By Curt Harler
Angela Ribeiro and Pablo Gonzalez-de-Santos, at the Center for
Automation and Robotics (CSIC-UPM) spoke about the promising future for
robot fleets used for weed control during the International Annual
Meetings of the American Society of Agronomy (ASA), Crop Science Society
of America (CSSA), and Soil Science Society of America (SSSA). The
meetings was held in Cincinnati on Oct. 21-24.
Frits K. Van Evert and a team from the Wageningen University and
Research Centre in the Netherlands will talk about real-time detection
and control of weeds. Closer to home, David Hearn of Towson University,
near Baltimore, is working on the use of computational shape analysis
and identification keys to identify plants from digital images.David
Jacobs, University of Maryland, teamed with researchers from Columbia
University and the Smithsonian Institution towards similar ends with a
free app called Leafsnap. In its first iteration, it IDs trees but other
plants – including pesky weeds — should follow quickly.
While some of the initial robot-based weed identification and control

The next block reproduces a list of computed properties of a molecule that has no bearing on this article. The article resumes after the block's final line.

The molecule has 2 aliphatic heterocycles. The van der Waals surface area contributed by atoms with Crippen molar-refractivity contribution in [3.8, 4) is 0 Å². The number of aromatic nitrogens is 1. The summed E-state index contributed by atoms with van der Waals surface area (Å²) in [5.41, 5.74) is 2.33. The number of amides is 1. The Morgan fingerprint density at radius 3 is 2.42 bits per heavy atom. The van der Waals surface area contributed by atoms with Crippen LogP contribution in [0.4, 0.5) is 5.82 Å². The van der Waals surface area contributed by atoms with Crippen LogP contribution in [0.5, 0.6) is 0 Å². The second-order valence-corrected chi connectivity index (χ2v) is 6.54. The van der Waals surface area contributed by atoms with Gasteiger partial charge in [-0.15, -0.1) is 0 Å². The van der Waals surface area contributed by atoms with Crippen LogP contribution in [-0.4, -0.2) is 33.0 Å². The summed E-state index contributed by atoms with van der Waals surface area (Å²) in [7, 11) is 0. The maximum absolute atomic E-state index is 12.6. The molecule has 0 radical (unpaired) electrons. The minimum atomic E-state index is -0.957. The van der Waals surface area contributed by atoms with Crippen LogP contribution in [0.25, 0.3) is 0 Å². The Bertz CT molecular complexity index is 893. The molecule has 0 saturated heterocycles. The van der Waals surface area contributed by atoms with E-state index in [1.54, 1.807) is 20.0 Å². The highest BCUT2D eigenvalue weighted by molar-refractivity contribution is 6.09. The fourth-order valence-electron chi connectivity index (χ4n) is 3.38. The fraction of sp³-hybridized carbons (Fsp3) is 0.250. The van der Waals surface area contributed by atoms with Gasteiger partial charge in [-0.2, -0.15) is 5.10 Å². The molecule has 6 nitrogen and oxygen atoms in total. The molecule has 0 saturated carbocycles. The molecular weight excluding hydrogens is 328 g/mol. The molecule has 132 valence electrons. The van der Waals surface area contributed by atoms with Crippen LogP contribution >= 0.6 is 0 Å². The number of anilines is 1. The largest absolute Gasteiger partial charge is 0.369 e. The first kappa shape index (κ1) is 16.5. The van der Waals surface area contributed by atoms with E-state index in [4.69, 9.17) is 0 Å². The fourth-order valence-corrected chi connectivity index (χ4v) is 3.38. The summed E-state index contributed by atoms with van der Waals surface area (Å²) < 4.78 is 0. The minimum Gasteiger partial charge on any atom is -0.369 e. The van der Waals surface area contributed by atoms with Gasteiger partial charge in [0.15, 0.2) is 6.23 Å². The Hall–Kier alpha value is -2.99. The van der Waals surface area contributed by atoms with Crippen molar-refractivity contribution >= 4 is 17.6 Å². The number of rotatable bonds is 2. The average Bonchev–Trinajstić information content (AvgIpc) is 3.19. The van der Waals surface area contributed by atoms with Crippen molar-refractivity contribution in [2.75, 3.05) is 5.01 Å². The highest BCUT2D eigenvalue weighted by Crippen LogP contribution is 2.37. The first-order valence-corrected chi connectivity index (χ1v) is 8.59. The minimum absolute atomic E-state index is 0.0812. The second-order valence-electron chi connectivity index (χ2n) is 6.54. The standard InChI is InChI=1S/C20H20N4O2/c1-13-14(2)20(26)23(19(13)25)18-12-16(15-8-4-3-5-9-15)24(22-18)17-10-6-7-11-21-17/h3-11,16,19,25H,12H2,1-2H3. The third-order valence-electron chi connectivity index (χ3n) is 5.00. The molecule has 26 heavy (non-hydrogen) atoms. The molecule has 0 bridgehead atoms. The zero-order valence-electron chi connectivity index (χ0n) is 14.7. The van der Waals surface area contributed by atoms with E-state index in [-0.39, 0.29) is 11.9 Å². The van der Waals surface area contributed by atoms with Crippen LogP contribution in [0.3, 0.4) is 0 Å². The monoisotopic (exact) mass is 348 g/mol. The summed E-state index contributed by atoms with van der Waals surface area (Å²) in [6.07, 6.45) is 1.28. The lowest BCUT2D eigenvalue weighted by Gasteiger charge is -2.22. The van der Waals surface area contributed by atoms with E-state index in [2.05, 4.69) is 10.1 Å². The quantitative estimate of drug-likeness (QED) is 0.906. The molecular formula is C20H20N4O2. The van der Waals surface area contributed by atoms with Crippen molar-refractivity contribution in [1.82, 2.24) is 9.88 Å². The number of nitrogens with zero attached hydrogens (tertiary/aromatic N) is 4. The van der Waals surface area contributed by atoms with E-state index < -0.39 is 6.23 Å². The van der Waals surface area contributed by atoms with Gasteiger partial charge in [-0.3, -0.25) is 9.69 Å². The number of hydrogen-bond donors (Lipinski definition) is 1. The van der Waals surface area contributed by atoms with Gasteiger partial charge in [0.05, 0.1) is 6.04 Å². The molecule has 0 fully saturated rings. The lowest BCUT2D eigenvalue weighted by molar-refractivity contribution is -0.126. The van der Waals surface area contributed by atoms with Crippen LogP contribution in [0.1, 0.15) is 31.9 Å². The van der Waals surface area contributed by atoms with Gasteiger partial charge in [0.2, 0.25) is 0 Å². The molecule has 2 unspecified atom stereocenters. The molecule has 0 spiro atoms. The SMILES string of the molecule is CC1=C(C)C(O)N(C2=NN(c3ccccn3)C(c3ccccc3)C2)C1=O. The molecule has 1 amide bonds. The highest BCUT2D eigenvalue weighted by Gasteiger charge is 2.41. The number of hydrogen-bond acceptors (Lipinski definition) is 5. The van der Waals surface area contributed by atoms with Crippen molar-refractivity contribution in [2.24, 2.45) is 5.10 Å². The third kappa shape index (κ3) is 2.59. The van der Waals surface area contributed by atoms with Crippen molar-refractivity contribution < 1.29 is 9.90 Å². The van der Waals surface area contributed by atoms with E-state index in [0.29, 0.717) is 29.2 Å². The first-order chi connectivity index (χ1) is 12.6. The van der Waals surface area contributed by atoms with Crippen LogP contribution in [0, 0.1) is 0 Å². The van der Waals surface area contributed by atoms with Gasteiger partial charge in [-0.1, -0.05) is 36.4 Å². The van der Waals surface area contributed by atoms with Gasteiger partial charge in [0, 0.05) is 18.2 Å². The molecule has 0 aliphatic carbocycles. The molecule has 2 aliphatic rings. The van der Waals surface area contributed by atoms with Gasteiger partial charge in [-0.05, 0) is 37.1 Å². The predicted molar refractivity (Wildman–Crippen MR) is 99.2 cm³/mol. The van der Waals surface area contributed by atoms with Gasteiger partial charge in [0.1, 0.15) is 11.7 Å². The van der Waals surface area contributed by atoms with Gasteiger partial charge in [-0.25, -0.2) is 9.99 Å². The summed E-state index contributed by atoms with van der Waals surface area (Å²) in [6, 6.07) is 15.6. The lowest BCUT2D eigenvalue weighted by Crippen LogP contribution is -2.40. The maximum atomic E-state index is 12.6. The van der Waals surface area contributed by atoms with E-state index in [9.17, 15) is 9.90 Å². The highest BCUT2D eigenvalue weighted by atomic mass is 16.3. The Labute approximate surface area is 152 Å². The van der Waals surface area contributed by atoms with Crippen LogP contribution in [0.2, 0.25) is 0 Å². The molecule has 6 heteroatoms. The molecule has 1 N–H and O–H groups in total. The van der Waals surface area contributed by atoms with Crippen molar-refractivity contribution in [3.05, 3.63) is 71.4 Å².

work is being done in field crops, the research should port nicely to
turfgrass. The symposium will feature engineers and biologists who are
working in the cutting edge field of sensor development and automation
for real-time plant identification. The technology boom is
revolutionizing management aspects of both crop and non-crop systems,
including advanced target recognition and application systems.
Superintendents will soon have a plant identification monitor sitting
next to their soil moisture and nutrient monitors in their utility
vehicle. Both on golf courses and in natural areas, managers and
conservationists will be able to identify invasive and other important
plant species using identification technology that is also equipped with
communication and environmental monitoring devices.
Now, if only we can get those robots to bring donuts for the rest of the grounds staff, we just might be good with that!